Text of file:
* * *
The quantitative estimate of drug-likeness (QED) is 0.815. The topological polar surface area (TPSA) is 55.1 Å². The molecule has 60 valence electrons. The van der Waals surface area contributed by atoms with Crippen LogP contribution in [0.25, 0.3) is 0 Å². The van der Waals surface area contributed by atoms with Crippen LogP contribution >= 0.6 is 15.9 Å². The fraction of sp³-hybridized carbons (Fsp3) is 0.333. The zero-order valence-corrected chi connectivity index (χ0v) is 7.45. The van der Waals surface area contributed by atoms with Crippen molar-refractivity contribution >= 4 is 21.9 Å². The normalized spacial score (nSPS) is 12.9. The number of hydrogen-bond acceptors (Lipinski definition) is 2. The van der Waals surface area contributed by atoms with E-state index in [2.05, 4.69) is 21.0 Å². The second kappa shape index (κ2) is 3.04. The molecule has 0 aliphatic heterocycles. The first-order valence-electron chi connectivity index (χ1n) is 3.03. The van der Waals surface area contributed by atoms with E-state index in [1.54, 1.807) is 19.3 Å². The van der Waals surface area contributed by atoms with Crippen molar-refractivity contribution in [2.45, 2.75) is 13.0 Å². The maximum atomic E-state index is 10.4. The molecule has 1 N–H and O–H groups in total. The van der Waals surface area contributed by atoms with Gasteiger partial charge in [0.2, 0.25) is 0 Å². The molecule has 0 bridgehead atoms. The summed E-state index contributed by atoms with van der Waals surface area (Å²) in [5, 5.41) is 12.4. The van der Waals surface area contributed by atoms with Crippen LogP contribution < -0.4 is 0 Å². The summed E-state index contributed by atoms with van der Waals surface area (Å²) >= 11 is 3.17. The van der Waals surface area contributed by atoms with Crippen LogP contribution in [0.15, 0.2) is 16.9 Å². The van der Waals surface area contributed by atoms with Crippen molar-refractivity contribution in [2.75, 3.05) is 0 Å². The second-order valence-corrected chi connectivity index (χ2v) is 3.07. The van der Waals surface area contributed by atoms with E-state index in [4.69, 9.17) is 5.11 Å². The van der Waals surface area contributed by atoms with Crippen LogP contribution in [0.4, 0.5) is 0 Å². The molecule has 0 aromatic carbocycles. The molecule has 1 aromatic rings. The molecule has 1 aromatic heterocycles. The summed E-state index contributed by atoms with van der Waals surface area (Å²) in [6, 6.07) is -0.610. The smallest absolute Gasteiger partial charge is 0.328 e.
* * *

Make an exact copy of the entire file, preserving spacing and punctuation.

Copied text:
The quantitative estimate of drug-likeness (QED) is 0.815. The topological polar surface area (TPSA) is 55.1 Å². The molecule has 60 valence electrons. The van der Waals surface area contributed by atoms with Crippen LogP contribution in [0.25, 0.3) is 0 Å². The van der Waals surface area contributed by atoms with Crippen LogP contribution >= 0.6 is 15.9 Å². The fraction of sp³-hybridized carbons (Fsp3) is 0.333. The zero-order valence-corrected chi connectivity index (χ0v) is 7.45. The van der Waals surface area contributed by atoms with Crippen molar-refractivity contribution >= 4 is 21.9 Å². The normalized spacial score (nSPS) is 12.9. The number of hydrogen-bond acceptors (Lipinski definition) is 2. The van der Waals surface area contributed by atoms with E-state index in [2.05, 4.69) is 21.0 Å². The second kappa shape index (κ2) is 3.04. The molecule has 0 aliphatic heterocycles. The first-order valence-electron chi connectivity index (χ1n) is 3.03. The van der Waals surface area contributed by atoms with E-state index in [1.54, 1.807) is 19.3 Å². The van der Waals surface area contributed by atoms with Crippen molar-refractivity contribution in [2.45, 2.75) is 13.0 Å². The maximum atomic E-state index is 10.4. The molecule has 1 N–H and O–H groups in total. The van der Waals surface area contributed by atoms with Gasteiger partial charge in [0.2, 0.25) is 0 Å². The molecule has 0 bridgehead atoms. The summed E-state index contributed by atoms with van der Waals surface area (Å²) in [5, 5.41) is 12.4. The van der Waals surface area contributed by atoms with Crippen LogP contribution < -0.4 is 0 Å². The summed E-state index contributed by atoms with van der Waals surface area (Å²) >= 11 is 3.17. The van der Waals surface area contributed by atoms with Crippen LogP contribution in [0.15, 0.2) is 16.9 Å². The van der Waals surface area contributed by atoms with Crippen molar-refractivity contribution in [2.75, 3.05) is 0 Å². The second-order valence-corrected chi connectivity index (χ2v) is 3.07. The van der Waals surface area contributed by atoms with E-state index in [4.69, 9.17) is 5.11 Å². The van der Waals surface area contributed by atoms with Crippen LogP contribution in [0.4, 0.5) is 0 Å². The molecule has 0 aromatic carbocycles. The molecule has 1 aromatic rings. The molecule has 1 aromatic heterocycles. The summed E-state index contributed by atoms with van der Waals surface area (Å²) in [6, 6.07) is -0.610. The smallest absolute Gasteiger partial charge is 0.328 e.